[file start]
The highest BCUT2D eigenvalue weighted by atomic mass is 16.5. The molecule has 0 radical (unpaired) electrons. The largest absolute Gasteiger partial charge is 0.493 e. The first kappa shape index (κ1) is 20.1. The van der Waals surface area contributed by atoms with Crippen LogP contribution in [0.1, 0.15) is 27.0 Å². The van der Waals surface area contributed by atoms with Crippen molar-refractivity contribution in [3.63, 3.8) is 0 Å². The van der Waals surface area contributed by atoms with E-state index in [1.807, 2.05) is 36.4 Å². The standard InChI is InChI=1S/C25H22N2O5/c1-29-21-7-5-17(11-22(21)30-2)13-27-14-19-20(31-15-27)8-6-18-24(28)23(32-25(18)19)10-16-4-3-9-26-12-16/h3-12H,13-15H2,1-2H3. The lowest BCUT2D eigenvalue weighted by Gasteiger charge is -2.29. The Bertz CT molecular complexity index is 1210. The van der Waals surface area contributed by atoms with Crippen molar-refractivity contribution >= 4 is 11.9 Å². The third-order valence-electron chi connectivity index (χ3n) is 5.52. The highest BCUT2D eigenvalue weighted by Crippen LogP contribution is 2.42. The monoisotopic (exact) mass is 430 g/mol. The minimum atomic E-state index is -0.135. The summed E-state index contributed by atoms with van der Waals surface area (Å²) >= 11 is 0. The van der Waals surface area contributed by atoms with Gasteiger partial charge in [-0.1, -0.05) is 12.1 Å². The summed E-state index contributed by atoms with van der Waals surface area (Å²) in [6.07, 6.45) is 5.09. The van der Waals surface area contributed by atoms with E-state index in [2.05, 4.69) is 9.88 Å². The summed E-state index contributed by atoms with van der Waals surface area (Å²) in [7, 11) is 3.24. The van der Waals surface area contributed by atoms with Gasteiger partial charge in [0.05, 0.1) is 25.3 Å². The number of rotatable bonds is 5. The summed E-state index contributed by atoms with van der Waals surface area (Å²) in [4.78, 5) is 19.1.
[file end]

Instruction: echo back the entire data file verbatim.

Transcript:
The highest BCUT2D eigenvalue weighted by atomic mass is 16.5. The molecule has 0 radical (unpaired) electrons. The largest absolute Gasteiger partial charge is 0.493 e. The first kappa shape index (κ1) is 20.1. The van der Waals surface area contributed by atoms with Crippen LogP contribution in [0.1, 0.15) is 27.0 Å². The van der Waals surface area contributed by atoms with Crippen molar-refractivity contribution in [3.63, 3.8) is 0 Å². The van der Waals surface area contributed by atoms with E-state index in [1.807, 2.05) is 36.4 Å². The standard InChI is InChI=1S/C25H22N2O5/c1-29-21-7-5-17(11-22(21)30-2)13-27-14-19-20(31-15-27)8-6-18-24(28)23(32-25(18)19)10-16-4-3-9-26-12-16/h3-12H,13-15H2,1-2H3. The lowest BCUT2D eigenvalue weighted by Gasteiger charge is -2.29. The Bertz CT molecular complexity index is 1210. The van der Waals surface area contributed by atoms with Crippen molar-refractivity contribution >= 4 is 11.9 Å². The third-order valence-electron chi connectivity index (χ3n) is 5.52. The highest BCUT2D eigenvalue weighted by Crippen LogP contribution is 2.42. The monoisotopic (exact) mass is 430 g/mol. The minimum atomic E-state index is -0.135. The summed E-state index contributed by atoms with van der Waals surface area (Å²) >= 11 is 0. The van der Waals surface area contributed by atoms with Gasteiger partial charge in [-0.1, -0.05) is 12.1 Å². The summed E-state index contributed by atoms with van der Waals surface area (Å²) in [6.07, 6.45) is 5.09. The van der Waals surface area contributed by atoms with E-state index in [2.05, 4.69) is 9.88 Å². The summed E-state index contributed by atoms with van der Waals surface area (Å²) in [7, 11) is 3.24. The van der Waals surface area contributed by atoms with Gasteiger partial charge in [0.05, 0.1) is 25.3 Å². The number of rotatable bonds is 5. The summed E-state index contributed by atoms with van der Waals surface area (Å²) in [4.78, 5) is 19.1.